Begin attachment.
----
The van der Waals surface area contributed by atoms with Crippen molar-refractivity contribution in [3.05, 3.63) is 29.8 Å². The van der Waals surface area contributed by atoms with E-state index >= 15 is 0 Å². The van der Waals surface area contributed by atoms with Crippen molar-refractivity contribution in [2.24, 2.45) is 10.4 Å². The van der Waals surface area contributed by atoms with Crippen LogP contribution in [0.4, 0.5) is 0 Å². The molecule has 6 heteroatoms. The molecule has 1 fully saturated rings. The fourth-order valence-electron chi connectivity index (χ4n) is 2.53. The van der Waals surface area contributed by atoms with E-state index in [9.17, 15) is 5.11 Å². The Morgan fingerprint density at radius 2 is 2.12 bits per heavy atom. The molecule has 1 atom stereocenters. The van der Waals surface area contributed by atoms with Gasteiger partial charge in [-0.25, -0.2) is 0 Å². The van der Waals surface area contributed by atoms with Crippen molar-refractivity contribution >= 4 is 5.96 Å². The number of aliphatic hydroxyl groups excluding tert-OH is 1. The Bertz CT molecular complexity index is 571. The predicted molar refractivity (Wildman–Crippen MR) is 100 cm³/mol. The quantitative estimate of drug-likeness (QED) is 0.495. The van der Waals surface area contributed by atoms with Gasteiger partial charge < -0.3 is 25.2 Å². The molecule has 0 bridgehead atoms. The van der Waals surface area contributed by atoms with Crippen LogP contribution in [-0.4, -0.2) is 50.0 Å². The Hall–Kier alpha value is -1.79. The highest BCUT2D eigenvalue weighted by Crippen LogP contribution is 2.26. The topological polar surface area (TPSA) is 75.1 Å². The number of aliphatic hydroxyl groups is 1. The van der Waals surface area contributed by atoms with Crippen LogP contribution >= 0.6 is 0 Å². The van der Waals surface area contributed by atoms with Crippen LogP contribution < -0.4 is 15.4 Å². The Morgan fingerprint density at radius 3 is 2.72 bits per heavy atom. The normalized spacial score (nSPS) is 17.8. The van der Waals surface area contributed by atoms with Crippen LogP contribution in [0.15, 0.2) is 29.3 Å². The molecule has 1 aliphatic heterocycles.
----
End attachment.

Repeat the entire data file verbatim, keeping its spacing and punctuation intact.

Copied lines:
The van der Waals surface area contributed by atoms with Crippen molar-refractivity contribution in [3.05, 3.63) is 29.8 Å². The van der Waals surface area contributed by atoms with E-state index >= 15 is 0 Å². The van der Waals surface area contributed by atoms with Crippen molar-refractivity contribution in [2.24, 2.45) is 10.4 Å². The van der Waals surface area contributed by atoms with Crippen LogP contribution in [0.4, 0.5) is 0 Å². The molecule has 6 heteroatoms. The molecule has 1 fully saturated rings. The fourth-order valence-electron chi connectivity index (χ4n) is 2.53. The van der Waals surface area contributed by atoms with E-state index in [9.17, 15) is 5.11 Å². The Morgan fingerprint density at radius 2 is 2.12 bits per heavy atom. The molecule has 1 atom stereocenters. The van der Waals surface area contributed by atoms with Gasteiger partial charge in [-0.25, -0.2) is 0 Å². The van der Waals surface area contributed by atoms with Crippen molar-refractivity contribution >= 4 is 5.96 Å². The number of aliphatic hydroxyl groups excluding tert-OH is 1. The Bertz CT molecular complexity index is 571. The predicted molar refractivity (Wildman–Crippen MR) is 100 cm³/mol. The quantitative estimate of drug-likeness (QED) is 0.495. The van der Waals surface area contributed by atoms with Gasteiger partial charge < -0.3 is 25.2 Å². The molecule has 0 bridgehead atoms. The van der Waals surface area contributed by atoms with Crippen LogP contribution in [-0.4, -0.2) is 50.0 Å². The Hall–Kier alpha value is -1.79. The highest BCUT2D eigenvalue weighted by Crippen LogP contribution is 2.26. The topological polar surface area (TPSA) is 75.1 Å². The number of aliphatic hydroxyl groups is 1. The van der Waals surface area contributed by atoms with Crippen LogP contribution >= 0.6 is 0 Å². The van der Waals surface area contributed by atoms with Crippen LogP contribution < -0.4 is 15.4 Å². The Morgan fingerprint density at radius 3 is 2.72 bits per heavy atom. The normalized spacial score (nSPS) is 17.8. The van der Waals surface area contributed by atoms with Crippen LogP contribution in [0.15, 0.2) is 29.3 Å². The molecule has 1 aliphatic heterocycles.